Antarctic cruises Reviews

Antarctica – surprise and delight

Yesterday I returned to Terra Firma after 10 days exploring the Antarctic Peninsula, and never have I felt the inadequacy of the photograph more keenly.

You know what it’s like when you’ve been somewhere special, and the photos can serve only to give you the essence, a mere hint, of the true experience. The photos just capture the visual clues, and those are sadly two dimensional and with a fraction of the full three hundred sixty degree wonder of the place. They fail to capture the context of the experience (some people’s journals are better than others’ in achieving this!), and make no attempt to summon up our other senses.

Yesterday I returned to Terra Firma after 10 days exploring the Antarctic Peninsula, and never have I felt the inadequacy of the photograph more keenly. Now, its fair to say that I’m neither the most gifted of photographers, nor do I have the greatest camera. Nevertheless, even the great landscape and wildlife photographers, even, dare I say it, David Attenborough, have yet to convey just how extraordinary the landscapes and wildlife of the Antarctic Peninsula really are.

I’m not going to attempt to try and do this with my own clumsy words; however I do want to share five things that surprised and delighted me as we explored the South Shetlands and the west coast of the Antarctic peninsula. Five things that I know my own photos completely fail to capture…:

All around you
I’ve been lucky enough to visit all sorts of wonderful places all over the planet, and enjoyed numerous adventures in the Andes over the last 15 years. However none of them offer quite such a 360 degree spectacle. One of the challenges for the amateur photographer in Antarctica is that quite often you don’t even know which way to look. In every direction there’s something unique, terrifying, beautiful.

Screen Shot 2014-04-24 at 11.10.18                Paradise Bay

Wildlife and Landscapes are one
For years I’ve read and dreamt about sailing down the Lemaire channel; a waterway just 500m wide in places, dotted with large icebergs, and with 1,000m peaks rising up either side of you covered with hanging glaciers.
What I didn’t expect, was that when we sailed north we would be escorted by two minke whales for the full seven miles of the channel. Were they guiding us along? Riding in our bow wave? Trying to get rid of us? Who knows, but these interactions between the wildlife and the landscapes are everywhere: sea birds resting atop huge icebergs, sea lions sunbathing on the snow- covered shorelines, penguins feeding in the waters all around you. All of this serves to remind us that these animals, through millennia of evolution, belong here. We do not!

SONY DSC                                                     Gentoo Penguins

Fellow passengers
When a bunch of strangers share a wonderful and extraordinary day together the atmosphere that evening at the bar and at dinner is bound to be energetic, open and engaging.
On our cruise we had folks from all over the world, honeymooners, retirees, doctors, farmers, pilots, successful entrepreneurs, professional photographers. An extraordinary gathering but with one unifying theme that was a passion for the great outdoors and the evenings were always interesting and fun.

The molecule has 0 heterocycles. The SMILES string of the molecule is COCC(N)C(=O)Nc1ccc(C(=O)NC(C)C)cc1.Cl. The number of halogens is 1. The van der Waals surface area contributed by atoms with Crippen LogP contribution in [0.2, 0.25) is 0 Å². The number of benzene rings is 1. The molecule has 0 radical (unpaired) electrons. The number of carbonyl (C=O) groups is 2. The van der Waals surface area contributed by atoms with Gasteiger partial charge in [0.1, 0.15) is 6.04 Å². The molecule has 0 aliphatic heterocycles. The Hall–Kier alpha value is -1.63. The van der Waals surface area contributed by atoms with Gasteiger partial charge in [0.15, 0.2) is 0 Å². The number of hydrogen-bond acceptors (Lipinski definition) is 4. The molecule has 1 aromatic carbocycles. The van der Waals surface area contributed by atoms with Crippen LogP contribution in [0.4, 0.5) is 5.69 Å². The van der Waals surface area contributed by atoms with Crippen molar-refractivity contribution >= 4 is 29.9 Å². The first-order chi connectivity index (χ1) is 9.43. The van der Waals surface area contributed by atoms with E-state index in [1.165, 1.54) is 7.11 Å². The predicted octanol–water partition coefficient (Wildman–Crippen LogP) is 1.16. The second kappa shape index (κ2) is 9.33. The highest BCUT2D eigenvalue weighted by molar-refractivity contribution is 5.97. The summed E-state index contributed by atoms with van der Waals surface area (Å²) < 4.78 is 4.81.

It was a real pleasure to meet everyone and get to know so many so well.

Sense of awe for the early explorers
When you witness the South Shetlands and then the Antarctic Peninsula for the first time you are filled with a sense of awe and dread at this inhospitable and seemingly impregnable coastline. Everywhere you look there are vast mountains and the continental ice sheet leading right down to the coast and into the water. Bays and beaches are few and far between and where they do exist they are surrounded by peaks, glaciers and crevasses.

Whilst on board I read the history of Shackelton and the Endurance and often found myself imagining what it must have been like for them. How did Shackelton, Scott and so many others have the audacity to think they could cross this vast continent? And what must it have been like to endure the Antarctic Winter, to have been stuck in the ice, and to sail the southern ocean in a 22 foot lifeboat.

To witness this environment from the warmth of comfort of a modern expedition vessel is one thing, to attempt to imagine what the early explorers went through is another.

SONY DSC                                          South Shetlands

Every iceberg is different…really!
A question we occasionally hear from people wanting to visit Patagonia and Antarctica is: I’ve seen a glacier before, is it with going to all these others? I guess it’s our job to help people work out the right answer to this question!

I was re-equipped to answer this question with my recent Antarctic experience.
The icebergs around the Antarctic Peninsula range from 1-4 metre blocks (known as Bergy-Bits or Growlers), to building sized monsters, and the tabular icebergs can measure more than 100km long, as they detach from the continental ice sheet (the ice layer that is 2,000 to 5,000m deep across the Antarctic Continent). What is most extraordinary is how unique each is. Colours differ based on the age and density of the ice, of erosion from the waves and wind craft unique and fascinating patterns up and down the glacier.


Everyone on board our voyage had a different experience and I’m sure they had their own surprises. For me every day held something new, unexpected and exciting…and I’m aching to get back (perhaps with a new camera and a tripod next time!).

Luke’s review of the expedition vessel and team of guides to follow.